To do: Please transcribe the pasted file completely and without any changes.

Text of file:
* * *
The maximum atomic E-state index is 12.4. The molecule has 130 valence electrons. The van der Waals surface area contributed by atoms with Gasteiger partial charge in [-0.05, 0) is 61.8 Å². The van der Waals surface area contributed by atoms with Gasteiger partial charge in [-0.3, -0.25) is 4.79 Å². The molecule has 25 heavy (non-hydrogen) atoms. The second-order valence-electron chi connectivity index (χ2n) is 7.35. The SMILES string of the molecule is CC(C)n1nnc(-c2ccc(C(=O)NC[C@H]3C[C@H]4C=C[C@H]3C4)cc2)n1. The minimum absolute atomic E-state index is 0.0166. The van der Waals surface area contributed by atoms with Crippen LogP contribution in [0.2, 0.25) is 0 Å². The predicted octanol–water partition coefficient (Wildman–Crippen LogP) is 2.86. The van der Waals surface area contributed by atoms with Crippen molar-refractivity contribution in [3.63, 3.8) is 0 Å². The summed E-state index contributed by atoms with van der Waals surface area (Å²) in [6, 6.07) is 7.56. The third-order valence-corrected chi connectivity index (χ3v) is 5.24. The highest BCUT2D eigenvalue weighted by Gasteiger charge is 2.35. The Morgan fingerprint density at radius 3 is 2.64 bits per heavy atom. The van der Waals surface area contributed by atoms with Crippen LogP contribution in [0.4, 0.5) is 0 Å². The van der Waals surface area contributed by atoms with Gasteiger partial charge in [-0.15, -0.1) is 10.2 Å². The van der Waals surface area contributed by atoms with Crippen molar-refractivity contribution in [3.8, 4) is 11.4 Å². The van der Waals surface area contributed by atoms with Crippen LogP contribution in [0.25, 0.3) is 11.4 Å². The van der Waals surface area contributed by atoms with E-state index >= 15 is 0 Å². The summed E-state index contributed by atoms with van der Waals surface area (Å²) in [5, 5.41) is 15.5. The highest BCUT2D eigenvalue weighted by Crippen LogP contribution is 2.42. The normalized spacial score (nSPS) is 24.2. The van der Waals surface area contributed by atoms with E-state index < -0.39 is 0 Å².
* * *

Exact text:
The maximum atomic E-state index is 12.4. The molecule has 130 valence electrons. The van der Waals surface area contributed by atoms with Gasteiger partial charge in [-0.05, 0) is 61.8 Å². The van der Waals surface area contributed by atoms with Gasteiger partial charge in [-0.3, -0.25) is 4.79 Å². The molecule has 25 heavy (non-hydrogen) atoms. The second-order valence-electron chi connectivity index (χ2n) is 7.35. The SMILES string of the molecule is CC(C)n1nnc(-c2ccc(C(=O)NC[C@H]3C[C@H]4C=C[C@H]3C4)cc2)n1. The minimum absolute atomic E-state index is 0.0166. The van der Waals surface area contributed by atoms with Crippen LogP contribution in [0.2, 0.25) is 0 Å². The predicted octanol–water partition coefficient (Wildman–Crippen LogP) is 2.86. The van der Waals surface area contributed by atoms with Crippen molar-refractivity contribution in [3.63, 3.8) is 0 Å². The summed E-state index contributed by atoms with van der Waals surface area (Å²) in [6, 6.07) is 7.56. The third-order valence-corrected chi connectivity index (χ3v) is 5.24. The highest BCUT2D eigenvalue weighted by Gasteiger charge is 2.35. The Morgan fingerprint density at radius 3 is 2.64 bits per heavy atom. The van der Waals surface area contributed by atoms with Crippen LogP contribution in [0.4, 0.5) is 0 Å². The van der Waals surface area contributed by atoms with Gasteiger partial charge in [-0.15, -0.1) is 10.2 Å². The van der Waals surface area contributed by atoms with Crippen molar-refractivity contribution in [3.8, 4) is 11.4 Å². The van der Waals surface area contributed by atoms with Crippen LogP contribution in [0.25, 0.3) is 11.4 Å². The van der Waals surface area contributed by atoms with E-state index >= 15 is 0 Å². The summed E-state index contributed by atoms with van der Waals surface area (Å²) in [5, 5.41) is 15.5. The highest BCUT2D eigenvalue weighted by Crippen LogP contribution is 2.42. The normalized spacial score (nSPS) is 24.2. The van der Waals surface area contributed by atoms with E-state index < -0.39 is 0 Å².